fb pixel

Log In


Reset Password

Survey: Homelessness important issue in Southern Oregon

In a survey, Southern Oregon residents said they’re seeing more homeless people now than a year ago. [Jamie Lusch / Mail Tribune]
Most residents say problem has gotten worse

A new survey found homelessness is an important issue to 91% of Southern Oregonians, and 67% said they see more homeless people now than they did a year ago.

A total of 87% of people said they see a homeless person either every day or two to three times a week.

Three Southern Oregon organizations that manage Oregon Health Plan benefits commissioned the telephone survey by Moore Information Group, which contacted 400 residents in Jackson, Josephine, Klamath, Douglas and Curry counties. Residents of Jackson County, the most populous of the counties, represented 41% of the respondents.

“We had seen statewide concern on the issue, but we wanted to get specific Southern Oregon data to see if there is as much concern in our community as statewide. The numbers clearly show that there is,” said Josh Balloch, vice president of government relations and health policy for AllCare Health, one of the groups that helped pay for the survey.

Residents offered mixed opinions on the root causes of homelessness, with 22% pointing to high housing prices and a shortage of affordable housing. Another 22% said addiction, 16% cited mental illness and a lack of adequate treatment and 12% said lax vagrancy and drug laws.

Smaller percentages said homelessness is caused by the high cost of living, low wages, poor life choices and laziness on the part of homeless people, government handouts, a lack of jobs, destruction of homes by 2020 wildfires and homeless people intentionally moving to Southern Oregon.

When asked what their first choice would be to address homelessness, 36% of respondents said providing treatment for mental illness and addiction, 19% said providing subsidized affordable housing and 11% said providing temporary housing like tiny home projects.

Smaller percentages said their top choice would be to offer jobs and job training, provide housing with stipulations, such as having a job and getting treatment, or mandate treatment for mental illness or addiction. Others said society should stop offering handouts, enforce drug laws, remove campsites or kick people out of the community.

Balloch said the majority of residents appear to want a combination of aid for homeless people plus accountability.

“The data backs that up. Folks are happy to help people in need, but they expect them to put in effort as well,” he said.

Balloch said there are examples of programs in Southern Oregon that blend help and responsibility, such as tiny house communities.

Hope Village in Medford and Foundry Village in Grants Pass are gated tiny house developments supervised by on-site staff. Residents live in safe, secure little homes, share kitchen and bathroom facilities and work with community organizations to become more self-sufficient. They pay a monthly fee, with half the money going into a personal savings account for when they transition out of the tiny house village.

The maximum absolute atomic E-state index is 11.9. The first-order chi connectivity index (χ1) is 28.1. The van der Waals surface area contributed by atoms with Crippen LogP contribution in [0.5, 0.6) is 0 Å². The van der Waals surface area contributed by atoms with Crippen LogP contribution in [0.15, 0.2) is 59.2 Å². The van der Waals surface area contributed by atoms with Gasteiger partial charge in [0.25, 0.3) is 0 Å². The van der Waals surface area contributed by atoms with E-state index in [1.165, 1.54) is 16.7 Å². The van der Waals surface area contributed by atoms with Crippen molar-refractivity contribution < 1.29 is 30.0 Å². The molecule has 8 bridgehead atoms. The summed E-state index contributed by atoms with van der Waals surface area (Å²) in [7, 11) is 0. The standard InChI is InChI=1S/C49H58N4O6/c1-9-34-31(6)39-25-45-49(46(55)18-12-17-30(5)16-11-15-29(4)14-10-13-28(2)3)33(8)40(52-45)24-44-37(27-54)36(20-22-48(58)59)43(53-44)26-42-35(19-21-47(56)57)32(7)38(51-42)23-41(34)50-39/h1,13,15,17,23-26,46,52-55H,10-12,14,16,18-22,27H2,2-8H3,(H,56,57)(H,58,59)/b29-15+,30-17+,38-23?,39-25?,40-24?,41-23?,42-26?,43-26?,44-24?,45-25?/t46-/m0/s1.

The survey found concern about a lack of affordable housing is widespread.

When asked whether they had ever struggled to pay their rent or mortgage in the past five years and feared losing their housing, 35% of survey respondents said they had.

A majority, 64%, said they pay more than 30% of their income toward household costs such as rent and utilities.

“A lot of people in our community are working their tails off to have a roof over their head. They want the same commitment from others,” Balloch said.

Respondents were divided on whether they were willing to pay more in local taxes to reduce homelessness in Southern Oregon, with 44% saying they were willing to pay more, 48% saying they were not and 8% saying they don’t know.

For some respondents, homelessness is a personal issue.

In the past five years, 9% said they had been without stable housing, 38% said they knew someone who had lacked stable housing and 4% said they — plus someone they knew — had been without stable housing.

Some survey respondents said certain people should be disqualified from government aid for housing. Respondents would disqualify people for being unwilling to work (73%), using drugs (46%) and abusing alcohol (37%). Only 15% said people with a criminal background should be disqualified, and just 4% said people with mental illness should be disqualified.

Balloch said the results of the survey will be compiled into a presentation and offered to community groups and local leaders.

“We’re happy to dive into the data,” he said.

Balloch said organizations that manage Oregon Health Plan benefits know that only a small part of a person’s health is determined by what happens at the doctor’s office. Housing, access to food, transportation and other factors play a significant role.

Unstable housing or homelessness can contribute to people developing multiple chronic illnesses, Balloch said.

AllCare Health and other organizations manage physical, mental and dental benefits while also helping to fund community housing projects and other services that improve people’s health.

“When it comes to the health of our members, housing is a critical component of that,” Balloch said.

In 2021, almost 30% of Oregonians were on Oregon Health Plan for low-income people, 15% were insured through Medicare for senior citizens, 51% had private insurance and almost 5% were uninsured, according to the Oregon Health Insurance Survey.

Reach Mail Tribune reporter Vickie Aldous at 541-776-4486 or valdous@rosebudmedia.com. Follow her on Twitter @VickieAldous.